o Christ calls each of us to some sort of service. David McKenna, in his book, Love Your Work, tells of a tombstone in a village graveyard. The epitaph read…
Thomas Cobb mended shoes in this village for forty years to the glory of God!
Imagine that! If you needed a pair of shoes mended–or a car repaired–or a house built–or your plumbing unstopped–wouldn’t you like to meet a cobbler–or a mechanic–or a carpenter–or a plumber–whom Christ had called to practice their trade to the glory of God! I have known people like that. It’s a joy to work with them.
o Just think of the many acts of Christian service to which Christ calls people every week in this church. People prepare and serve communion, cook dinners for homeless people, sing in the choir, plant flowers, pay bills, pull weeds, clean toilets, attend meetings, type minutes of meetings, and a perform a host of other duties for the glory of God. (NOTE TO THE PREACHER: Tailor this list to fit your congregation.)
o Each of these small duties might seem inconsequential by itself but, woven together, they become a chorus of praise. Jakob Boehme put it this way. He said:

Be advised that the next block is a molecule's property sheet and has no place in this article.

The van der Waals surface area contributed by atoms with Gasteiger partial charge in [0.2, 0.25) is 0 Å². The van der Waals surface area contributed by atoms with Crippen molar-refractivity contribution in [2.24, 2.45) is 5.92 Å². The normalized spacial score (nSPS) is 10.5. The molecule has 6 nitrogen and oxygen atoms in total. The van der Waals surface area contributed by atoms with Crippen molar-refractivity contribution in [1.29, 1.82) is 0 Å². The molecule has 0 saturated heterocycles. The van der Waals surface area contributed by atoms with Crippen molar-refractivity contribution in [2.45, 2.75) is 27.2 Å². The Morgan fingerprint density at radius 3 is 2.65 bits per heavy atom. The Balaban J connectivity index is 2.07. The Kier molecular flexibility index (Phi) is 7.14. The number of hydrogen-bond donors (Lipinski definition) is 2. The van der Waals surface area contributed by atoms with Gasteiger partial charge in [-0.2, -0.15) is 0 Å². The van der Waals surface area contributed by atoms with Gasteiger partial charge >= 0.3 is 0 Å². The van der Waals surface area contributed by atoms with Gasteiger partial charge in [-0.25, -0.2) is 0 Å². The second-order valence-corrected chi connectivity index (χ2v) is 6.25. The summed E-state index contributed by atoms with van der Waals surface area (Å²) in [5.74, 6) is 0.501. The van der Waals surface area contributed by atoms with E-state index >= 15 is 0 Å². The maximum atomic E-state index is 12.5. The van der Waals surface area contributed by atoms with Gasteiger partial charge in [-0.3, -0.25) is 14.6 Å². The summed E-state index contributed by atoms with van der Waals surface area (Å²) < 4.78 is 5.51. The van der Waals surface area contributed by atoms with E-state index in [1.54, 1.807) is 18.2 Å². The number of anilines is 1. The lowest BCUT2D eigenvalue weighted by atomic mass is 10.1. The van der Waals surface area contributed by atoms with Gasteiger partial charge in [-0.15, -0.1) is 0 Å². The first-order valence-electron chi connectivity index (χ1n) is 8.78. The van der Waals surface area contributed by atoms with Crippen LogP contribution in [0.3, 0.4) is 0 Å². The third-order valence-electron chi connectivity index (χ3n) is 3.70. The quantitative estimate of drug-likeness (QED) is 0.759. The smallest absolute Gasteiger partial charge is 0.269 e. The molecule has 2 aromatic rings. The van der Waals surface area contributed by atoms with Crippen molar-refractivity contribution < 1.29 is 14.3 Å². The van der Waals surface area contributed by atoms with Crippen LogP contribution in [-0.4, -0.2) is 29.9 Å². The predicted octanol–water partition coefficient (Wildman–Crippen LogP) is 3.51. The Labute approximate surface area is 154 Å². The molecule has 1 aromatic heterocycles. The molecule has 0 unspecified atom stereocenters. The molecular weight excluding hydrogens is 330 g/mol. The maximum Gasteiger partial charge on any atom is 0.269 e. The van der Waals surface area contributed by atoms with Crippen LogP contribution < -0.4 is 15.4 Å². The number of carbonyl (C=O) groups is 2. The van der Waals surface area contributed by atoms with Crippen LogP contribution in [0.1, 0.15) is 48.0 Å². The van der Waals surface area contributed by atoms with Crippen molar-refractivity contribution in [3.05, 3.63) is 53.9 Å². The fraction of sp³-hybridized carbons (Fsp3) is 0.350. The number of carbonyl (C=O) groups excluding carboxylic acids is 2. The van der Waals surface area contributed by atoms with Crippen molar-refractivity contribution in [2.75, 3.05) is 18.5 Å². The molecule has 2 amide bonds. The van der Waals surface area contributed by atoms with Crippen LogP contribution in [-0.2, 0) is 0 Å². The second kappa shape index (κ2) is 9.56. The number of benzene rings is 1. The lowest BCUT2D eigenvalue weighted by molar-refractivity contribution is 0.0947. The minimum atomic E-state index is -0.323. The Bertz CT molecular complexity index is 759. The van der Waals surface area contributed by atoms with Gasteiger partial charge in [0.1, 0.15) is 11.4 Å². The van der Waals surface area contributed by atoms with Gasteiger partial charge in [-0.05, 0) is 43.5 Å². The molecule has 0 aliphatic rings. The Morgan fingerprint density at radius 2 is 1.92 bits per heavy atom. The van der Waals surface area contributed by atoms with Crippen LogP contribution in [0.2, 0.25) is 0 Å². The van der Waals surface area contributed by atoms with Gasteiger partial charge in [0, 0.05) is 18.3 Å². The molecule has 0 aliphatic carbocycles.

We are all strings, in the concert of God’s joy.
And so we are. Choir members know how important it is that each voice be precise in pitch and timing. One person’s hesitancy muddies the whole line. Each of us must answer Christ’s call as precisely as possible–to be in perfect harmony with his will. George Eliot wrote a poem about the great violinmaker, Antonio Stradivari. God had called Stradivari to craft fine instruments. Eliot put these words in his mouth……….
If my hand slacked I could rob God – God could not make Antonio Stradivari’s violins – without Antonio.
Jesus says that the shepherd “calls his own sheep by name.” He calls us, each of us, to use who we are and what we have to bring glory to his name. He calls us to obey him–to go where he calls–to follow him faithfully–even foolishly.
What has God called you to do for him? (NOTE: Tailor this list for your congregation.)
o Has he called you to serve as a deacon or an elder?
o Has he called you to serve on the church board?
o Has he called you to cook for a church dinner or for the homeless?
o Has he called you to keep the financial records or to fold the bulletins?
o Has he called you to teach a Sunday school class or to sponsor a youth group?
God calls each of us to some sort of Christian service. But first, he calls us to receive his transforming love into our lives and to love him in return. First, he calls us to let Him be Lord of our lives.
Today, Christ is calling you! He is calling you by name! He is calling you to love him and to serve him. Listen carefully! Listen prayerfully! And answer his call today.